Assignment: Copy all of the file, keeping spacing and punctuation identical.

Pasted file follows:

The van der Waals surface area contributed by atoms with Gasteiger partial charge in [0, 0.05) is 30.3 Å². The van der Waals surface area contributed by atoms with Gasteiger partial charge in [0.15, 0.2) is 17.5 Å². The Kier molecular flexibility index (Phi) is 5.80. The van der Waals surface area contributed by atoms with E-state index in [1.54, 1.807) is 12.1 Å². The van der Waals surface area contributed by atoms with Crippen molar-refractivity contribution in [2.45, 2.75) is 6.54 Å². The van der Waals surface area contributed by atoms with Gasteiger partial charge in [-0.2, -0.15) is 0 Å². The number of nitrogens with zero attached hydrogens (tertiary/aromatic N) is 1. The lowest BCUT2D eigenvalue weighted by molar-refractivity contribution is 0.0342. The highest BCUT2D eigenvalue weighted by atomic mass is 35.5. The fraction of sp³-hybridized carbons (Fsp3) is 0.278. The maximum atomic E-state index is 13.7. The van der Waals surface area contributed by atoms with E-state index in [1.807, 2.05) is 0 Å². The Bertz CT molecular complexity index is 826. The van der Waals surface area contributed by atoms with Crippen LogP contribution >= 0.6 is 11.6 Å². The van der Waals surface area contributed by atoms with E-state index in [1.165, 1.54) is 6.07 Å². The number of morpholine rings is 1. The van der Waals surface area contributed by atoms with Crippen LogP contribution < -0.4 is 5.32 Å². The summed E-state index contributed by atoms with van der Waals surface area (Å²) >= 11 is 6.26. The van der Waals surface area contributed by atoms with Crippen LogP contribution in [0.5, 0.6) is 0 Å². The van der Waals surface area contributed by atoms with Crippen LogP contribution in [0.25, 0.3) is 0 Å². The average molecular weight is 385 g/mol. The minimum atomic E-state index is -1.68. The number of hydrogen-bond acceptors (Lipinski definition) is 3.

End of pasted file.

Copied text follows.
The van der Waals surface area contributed by atoms with Gasteiger partial charge in [0, 0.05) is 30.3 Å². The van der Waals surface area contributed by atoms with Gasteiger partial charge in [0.15, 0.2) is 17.5 Å². The Kier molecular flexibility index (Phi) is 5.80. The van der Waals surface area contributed by atoms with E-state index in [1.54, 1.807) is 12.1 Å². The van der Waals surface area contributed by atoms with Crippen molar-refractivity contribution in [2.45, 2.75) is 6.54 Å². The van der Waals surface area contributed by atoms with Gasteiger partial charge in [-0.2, -0.15) is 0 Å². The number of nitrogens with zero attached hydrogens (tertiary/aromatic N) is 1. The lowest BCUT2D eigenvalue weighted by molar-refractivity contribution is 0.0342. The highest BCUT2D eigenvalue weighted by atomic mass is 35.5. The fraction of sp³-hybridized carbons (Fsp3) is 0.278. The maximum atomic E-state index is 13.7. The van der Waals surface area contributed by atoms with E-state index in [1.807, 2.05) is 0 Å². The Bertz CT molecular complexity index is 826. The van der Waals surface area contributed by atoms with Crippen LogP contribution >= 0.6 is 11.6 Å². The van der Waals surface area contributed by atoms with E-state index in [1.165, 1.54) is 6.07 Å². The number of morpholine rings is 1. The van der Waals surface area contributed by atoms with Crippen LogP contribution < -0.4 is 5.32 Å². The summed E-state index contributed by atoms with van der Waals surface area (Å²) >= 11 is 6.26. The van der Waals surface area contributed by atoms with Crippen LogP contribution in [0.5, 0.6) is 0 Å². The van der Waals surface area contributed by atoms with Crippen LogP contribution in [0.25, 0.3) is 0 Å². The average molecular weight is 385 g/mol. The minimum atomic E-state index is -1.68. The number of hydrogen-bond acceptors (Lipinski definition) is 3.